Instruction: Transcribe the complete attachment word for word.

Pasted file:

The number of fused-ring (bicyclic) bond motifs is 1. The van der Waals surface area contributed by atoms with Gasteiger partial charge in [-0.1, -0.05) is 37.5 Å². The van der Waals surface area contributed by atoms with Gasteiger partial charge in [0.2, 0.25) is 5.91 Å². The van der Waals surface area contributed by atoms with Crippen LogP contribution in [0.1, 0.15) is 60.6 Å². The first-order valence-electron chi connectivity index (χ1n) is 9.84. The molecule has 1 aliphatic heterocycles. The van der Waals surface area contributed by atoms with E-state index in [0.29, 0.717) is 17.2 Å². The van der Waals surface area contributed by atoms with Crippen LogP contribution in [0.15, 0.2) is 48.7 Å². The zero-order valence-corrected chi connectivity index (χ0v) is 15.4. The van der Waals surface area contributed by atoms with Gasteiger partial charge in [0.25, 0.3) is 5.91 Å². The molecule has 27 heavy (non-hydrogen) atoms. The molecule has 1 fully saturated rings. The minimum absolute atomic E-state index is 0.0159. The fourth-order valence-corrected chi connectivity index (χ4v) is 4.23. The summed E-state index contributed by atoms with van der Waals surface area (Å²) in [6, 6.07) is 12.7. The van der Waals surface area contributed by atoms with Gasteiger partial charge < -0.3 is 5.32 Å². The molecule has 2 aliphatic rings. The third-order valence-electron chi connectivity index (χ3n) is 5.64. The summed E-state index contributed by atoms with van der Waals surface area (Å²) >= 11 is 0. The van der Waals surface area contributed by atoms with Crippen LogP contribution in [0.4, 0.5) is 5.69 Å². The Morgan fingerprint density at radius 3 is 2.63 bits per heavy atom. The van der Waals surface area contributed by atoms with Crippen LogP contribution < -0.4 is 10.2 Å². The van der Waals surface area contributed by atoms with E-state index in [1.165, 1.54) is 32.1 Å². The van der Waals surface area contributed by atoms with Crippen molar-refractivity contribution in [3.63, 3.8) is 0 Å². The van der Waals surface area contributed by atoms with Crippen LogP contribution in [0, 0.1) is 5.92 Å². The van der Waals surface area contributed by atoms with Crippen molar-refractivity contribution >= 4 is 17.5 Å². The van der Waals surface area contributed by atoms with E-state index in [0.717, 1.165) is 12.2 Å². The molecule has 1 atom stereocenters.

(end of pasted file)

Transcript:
The number of fused-ring (bicyclic) bond motifs is 1. The van der Waals surface area contributed by atoms with Gasteiger partial charge in [-0.1, -0.05) is 37.5 Å². The van der Waals surface area contributed by atoms with Gasteiger partial charge in [0.2, 0.25) is 5.91 Å². The van der Waals surface area contributed by atoms with Crippen LogP contribution in [0.1, 0.15) is 60.6 Å². The first-order valence-electron chi connectivity index (χ1n) is 9.84. The molecule has 1 aliphatic heterocycles. The van der Waals surface area contributed by atoms with E-state index in [0.29, 0.717) is 17.2 Å². The van der Waals surface area contributed by atoms with Crippen LogP contribution in [0.15, 0.2) is 48.7 Å². The zero-order valence-corrected chi connectivity index (χ0v) is 15.4. The van der Waals surface area contributed by atoms with Gasteiger partial charge in [0.25, 0.3) is 5.91 Å². The molecule has 27 heavy (non-hydrogen) atoms. The molecule has 1 fully saturated rings. The minimum absolute atomic E-state index is 0.0159. The fourth-order valence-corrected chi connectivity index (χ4v) is 4.23. The summed E-state index contributed by atoms with van der Waals surface area (Å²) in [6, 6.07) is 12.7. The van der Waals surface area contributed by atoms with Gasteiger partial charge < -0.3 is 5.32 Å². The molecule has 2 aliphatic rings. The third-order valence-electron chi connectivity index (χ3n) is 5.64. The summed E-state index contributed by atoms with van der Waals surface area (Å²) >= 11 is 0. The van der Waals surface area contributed by atoms with Crippen LogP contribution in [0.4, 0.5) is 5.69 Å². The Morgan fingerprint density at radius 3 is 2.63 bits per heavy atom. The van der Waals surface area contributed by atoms with Crippen LogP contribution < -0.4 is 10.2 Å². The van der Waals surface area contributed by atoms with E-state index in [1.165, 1.54) is 32.1 Å². The van der Waals surface area contributed by atoms with Crippen molar-refractivity contribution in [3.63, 3.8) is 0 Å². The van der Waals surface area contributed by atoms with Crippen LogP contribution in [0, 0.1) is 5.92 Å². The van der Waals surface area contributed by atoms with Crippen molar-refractivity contribution >= 4 is 17.5 Å². The van der Waals surface area contributed by atoms with E-state index in [0.717, 1.165) is 12.2 Å². The molecule has 1 atom stereocenters.